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General Washington to Governour Livingston



Brunswick, December 1, 1776.

DEAR SIR: I wrote to you yesterday; but as from every information of the motions of the enemy, their intent seems plainly directed through this State, and then on to Philadelphia, I cannot help calling on you, in the most urgent manner, and begging you to fall upon proper means to draw forth the strength of your Province to my support.

The enemy' s advanced parties were last night at Bonum town, four miles on this side of Woodbridge. They are impressing wagons and horses, and collecting cattle and sheep, which is a further proof of their intent to march a considerable distance. Unless my force is speedily augmented, it will be impossible for me to make any stand at this place, when the enemy advance, as I have not, including General Williamson' s Militia, (say one thousand,) more than four thousand men. The Militia from the Counties of Morris and Sussex turn out slowly and reluctantly; whether owing to the want of officers of spirit to encourage them, or your summons not being regularly sent to them, I cannot say; but I have reason to believe there has been a deficiency in both cases. Designing men have been purposely sent among them, to influence some and intimidate others; and except gentlemen of spirit and character will appear among them, and rouse them, little can be expected. I wrote to General Williamson last night, and pressed him to exert himself; but I have reason to believe he has not the confidence of the people as much as could be wished. My accounts of the reinforcements to be expected from Pennsylvania are very encouraging; but, from the distance and necessary delays attending a sudden march, I cannot look for them under a week or ten days, in which time the enemy will have reached the Delaware, at least, if not opposed by more than my present numbers. General Lee is on his march down to join me; but if the enemy should throw in a body of men between us, he will be obliged to make a considerable circuit to avoid them. The boats and craft all along the Delaware side should be secured, particularly the Durham boats used for the transportation of produce down the river. Parties should be sent to all the landings, to have them removed to the other side, hauled up and put under proper guards. One such boat would transport a regiment of men.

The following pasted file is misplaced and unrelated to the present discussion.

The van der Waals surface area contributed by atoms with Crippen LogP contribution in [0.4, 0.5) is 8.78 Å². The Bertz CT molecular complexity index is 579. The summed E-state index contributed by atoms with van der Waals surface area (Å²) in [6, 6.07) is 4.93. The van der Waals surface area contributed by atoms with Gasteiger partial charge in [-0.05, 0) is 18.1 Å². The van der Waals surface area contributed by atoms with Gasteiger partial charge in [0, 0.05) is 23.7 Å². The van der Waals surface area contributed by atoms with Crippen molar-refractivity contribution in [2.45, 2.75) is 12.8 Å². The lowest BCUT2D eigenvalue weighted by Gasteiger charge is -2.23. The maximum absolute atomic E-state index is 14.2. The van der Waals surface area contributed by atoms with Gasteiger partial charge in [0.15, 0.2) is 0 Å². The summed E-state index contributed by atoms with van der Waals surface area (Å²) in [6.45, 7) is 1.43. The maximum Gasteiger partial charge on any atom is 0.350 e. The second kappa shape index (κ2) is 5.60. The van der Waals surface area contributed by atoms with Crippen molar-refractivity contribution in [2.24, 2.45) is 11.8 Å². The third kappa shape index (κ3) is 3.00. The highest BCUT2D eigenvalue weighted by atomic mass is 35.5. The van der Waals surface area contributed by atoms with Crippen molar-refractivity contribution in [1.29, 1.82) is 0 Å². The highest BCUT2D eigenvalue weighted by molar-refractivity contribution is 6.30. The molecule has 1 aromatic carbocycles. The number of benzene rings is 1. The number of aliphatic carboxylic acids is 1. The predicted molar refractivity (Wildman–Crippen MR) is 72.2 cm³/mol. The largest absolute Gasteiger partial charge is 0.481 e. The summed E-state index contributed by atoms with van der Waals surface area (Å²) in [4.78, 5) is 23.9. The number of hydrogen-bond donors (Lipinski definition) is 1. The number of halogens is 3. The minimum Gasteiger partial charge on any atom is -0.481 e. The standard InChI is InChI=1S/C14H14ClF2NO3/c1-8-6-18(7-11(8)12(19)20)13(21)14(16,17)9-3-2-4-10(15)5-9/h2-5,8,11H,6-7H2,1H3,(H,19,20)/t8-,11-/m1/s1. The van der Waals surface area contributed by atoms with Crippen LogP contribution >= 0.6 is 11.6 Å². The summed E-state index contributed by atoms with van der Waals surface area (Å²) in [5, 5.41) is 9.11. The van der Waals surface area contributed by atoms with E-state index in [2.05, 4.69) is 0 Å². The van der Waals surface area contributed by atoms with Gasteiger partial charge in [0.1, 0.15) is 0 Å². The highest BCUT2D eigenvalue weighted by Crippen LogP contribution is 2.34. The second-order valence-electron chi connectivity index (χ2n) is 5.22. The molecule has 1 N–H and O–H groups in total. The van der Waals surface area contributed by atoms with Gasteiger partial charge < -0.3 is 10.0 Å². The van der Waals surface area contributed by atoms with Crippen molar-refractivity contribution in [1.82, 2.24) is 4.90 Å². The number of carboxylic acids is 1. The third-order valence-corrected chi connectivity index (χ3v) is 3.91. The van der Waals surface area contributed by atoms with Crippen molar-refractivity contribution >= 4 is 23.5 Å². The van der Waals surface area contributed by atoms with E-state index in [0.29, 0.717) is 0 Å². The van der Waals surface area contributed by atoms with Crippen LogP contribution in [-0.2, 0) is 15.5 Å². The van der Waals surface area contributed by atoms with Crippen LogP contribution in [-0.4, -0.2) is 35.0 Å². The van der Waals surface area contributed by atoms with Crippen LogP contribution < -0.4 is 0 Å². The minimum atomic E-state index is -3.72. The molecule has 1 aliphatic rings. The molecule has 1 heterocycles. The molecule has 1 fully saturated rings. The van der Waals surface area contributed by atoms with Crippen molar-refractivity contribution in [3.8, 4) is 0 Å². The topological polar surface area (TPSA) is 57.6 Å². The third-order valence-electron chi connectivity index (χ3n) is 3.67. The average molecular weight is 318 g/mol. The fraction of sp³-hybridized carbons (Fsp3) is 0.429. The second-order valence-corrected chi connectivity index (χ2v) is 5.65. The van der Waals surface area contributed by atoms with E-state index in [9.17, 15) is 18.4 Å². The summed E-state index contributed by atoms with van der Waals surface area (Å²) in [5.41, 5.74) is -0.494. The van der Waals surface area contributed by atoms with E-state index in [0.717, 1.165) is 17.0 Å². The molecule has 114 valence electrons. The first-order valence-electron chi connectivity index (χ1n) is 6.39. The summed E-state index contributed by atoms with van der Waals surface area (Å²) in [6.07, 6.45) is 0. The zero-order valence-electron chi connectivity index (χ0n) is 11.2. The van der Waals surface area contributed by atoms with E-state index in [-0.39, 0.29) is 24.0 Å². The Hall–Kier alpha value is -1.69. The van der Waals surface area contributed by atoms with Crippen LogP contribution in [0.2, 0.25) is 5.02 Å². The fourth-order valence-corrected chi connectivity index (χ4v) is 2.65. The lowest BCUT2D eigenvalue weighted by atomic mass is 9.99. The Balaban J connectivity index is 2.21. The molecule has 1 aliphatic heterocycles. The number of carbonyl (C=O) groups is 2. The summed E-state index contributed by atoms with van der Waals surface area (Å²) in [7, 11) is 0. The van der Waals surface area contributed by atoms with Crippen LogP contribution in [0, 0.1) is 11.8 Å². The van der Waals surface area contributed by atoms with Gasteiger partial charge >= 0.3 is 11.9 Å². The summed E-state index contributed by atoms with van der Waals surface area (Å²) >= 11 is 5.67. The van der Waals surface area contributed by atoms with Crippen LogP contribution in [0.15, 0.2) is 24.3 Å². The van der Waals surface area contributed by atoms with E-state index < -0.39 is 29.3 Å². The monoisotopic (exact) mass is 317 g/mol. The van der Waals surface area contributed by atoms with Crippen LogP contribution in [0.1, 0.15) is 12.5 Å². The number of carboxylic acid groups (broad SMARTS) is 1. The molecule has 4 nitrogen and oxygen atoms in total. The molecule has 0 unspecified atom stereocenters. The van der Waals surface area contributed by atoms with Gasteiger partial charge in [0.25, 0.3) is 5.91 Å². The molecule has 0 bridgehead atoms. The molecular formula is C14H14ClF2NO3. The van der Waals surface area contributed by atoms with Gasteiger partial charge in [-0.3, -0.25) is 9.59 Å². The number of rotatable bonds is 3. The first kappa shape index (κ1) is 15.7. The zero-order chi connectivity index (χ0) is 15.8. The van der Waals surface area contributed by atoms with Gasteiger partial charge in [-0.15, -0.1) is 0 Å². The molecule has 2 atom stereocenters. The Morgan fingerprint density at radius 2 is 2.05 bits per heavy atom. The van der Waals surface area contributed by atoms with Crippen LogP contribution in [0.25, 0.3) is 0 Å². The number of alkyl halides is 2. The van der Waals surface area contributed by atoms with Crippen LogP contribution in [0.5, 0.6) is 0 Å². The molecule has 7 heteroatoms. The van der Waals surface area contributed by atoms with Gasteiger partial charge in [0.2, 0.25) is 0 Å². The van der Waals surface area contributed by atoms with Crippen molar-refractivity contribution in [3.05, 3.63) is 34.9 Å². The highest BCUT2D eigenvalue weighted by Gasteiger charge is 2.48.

I have, &c,


To Governour Livingston, New-Jersey.